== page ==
These creatures are rodents the size of house cats, growing 9.1 to 19.7 inches long and weighing up to 8.8 pounds. They look very much like Guinea pigs, and in fact, some people do keep them as pets. They have potato-shaped bodies with small ears, small eyes, and strong, short legs. Unlike Guinea pigs, they have tails. These can be 2-8 inches long and are either bald or thinly covered in hair. The rest of the animal’s body is covered in hair in shades of gray and brown with a lighter-colored coat on its underside.

Bamboo Rat Evolution and History

Based on genetic evidence, researchers think the ancestors of this species split from their rat and mouse cousins into a separate species called prokanisamys about 32 million years ago. However, the earliest fossil discovered so far, in Pakistan, appears to be about 24 million years old. Ancient bamboo rats had not yet adapted to living nearly exclusively below ground as modern ones have. They lived in a hot, humid tropical rainforest habitat. Changing climate and weather patterns likely were the driving force for them to move into new environments and adapt to life underground.

Bamboo Rat Behavior

These are solitary creatures except during mating season. They are known as stout and slow-moving. Two adaptations that help them tunnel are their incisor teeth, which they use to cut the soil, and their powerful front legs which they use to push the loose soil aside. They often create complicated networks of tunnels and underground chambers beneath bamboo thickets. After the food supply has been depleted in the area, they abandon their burrows and move on somewhere else. Empty bamboo rat tunnel networks can be ecologically useful by aerating the soil and providing burrows for snakes and small mammals.

They feed mainly on bamboo roots underground, but at night they come to the surface looking for fruit and seeds to eat and leaves and grasses to line their nests. They are able to climb and will sometimes clip off tasty parts of bamboo to drag to their burrows and store for future meals. When humans or other predators get into their territory, they try to scare them off by making a “boop, boop, boop” sound underground.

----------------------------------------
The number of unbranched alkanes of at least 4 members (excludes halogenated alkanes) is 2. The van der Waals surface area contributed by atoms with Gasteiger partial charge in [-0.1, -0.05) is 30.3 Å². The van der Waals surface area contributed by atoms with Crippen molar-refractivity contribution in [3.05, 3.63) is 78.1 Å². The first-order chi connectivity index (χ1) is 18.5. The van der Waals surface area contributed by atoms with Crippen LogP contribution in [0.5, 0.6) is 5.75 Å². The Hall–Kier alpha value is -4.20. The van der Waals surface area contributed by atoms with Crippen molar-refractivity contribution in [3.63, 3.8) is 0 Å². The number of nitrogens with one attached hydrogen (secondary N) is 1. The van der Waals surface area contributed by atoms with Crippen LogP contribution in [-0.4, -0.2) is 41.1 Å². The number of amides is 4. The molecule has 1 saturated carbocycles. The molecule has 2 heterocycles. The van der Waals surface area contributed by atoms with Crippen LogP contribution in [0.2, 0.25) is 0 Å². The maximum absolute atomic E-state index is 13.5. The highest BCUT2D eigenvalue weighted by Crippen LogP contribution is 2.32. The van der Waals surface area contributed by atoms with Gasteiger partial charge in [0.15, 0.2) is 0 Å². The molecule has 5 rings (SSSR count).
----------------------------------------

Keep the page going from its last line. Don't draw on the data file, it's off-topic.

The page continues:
Bamboo Rat Habitat

This species’ preferred habitats are bamboo-covered hills and mountainsides at altitudes of 3,900 to 13,100 feet, digging their burrows under stands of bamboo. The lesser bamboo rat can live in a greater diversity of environments and eats a wider variety of plants. They often spread into forests, grasslands, and cultivated land. These are the countries where each of the 4 species ranges:

  • Chinese bamboo rat: China, Vietnam, Myanmar
  • Hoary bamboo rat: India, Myanmar, China, Vietnam, Cambodia, Laos, Thailand, Malaysia, Myanmar
  • Sumatra, Indomalayan, or large bamboo rat: China, Myanmar, Laos, Vietnam, Thailand, Cambodia, Malaysia, Indonesia.
  • Lesser bamboo rat: Nepal, India, Myanmar, Laos, Vietnam, Thailand, Cambodia

Bamboo Rat Diet

They eat the roots of a variety of plants, not only bamboo. At night they emerge from their burrows to seek out leaves, seeds, and fruit to supplement their diet. Sometimes they invade farms and plantations. Bamboo rats are particularly fond of sugar cane, tea, cassava, and tapioca.

Bamboo Rat Predators and Threats

Any carnivore in their environment that is larger than the bamboo rat may prey on it. Smaller carnivores will feed on young rats when they get the opportunity. Some of the kinds of predators that share their environment are Asian black bears, tigers, red pandas, and cobras.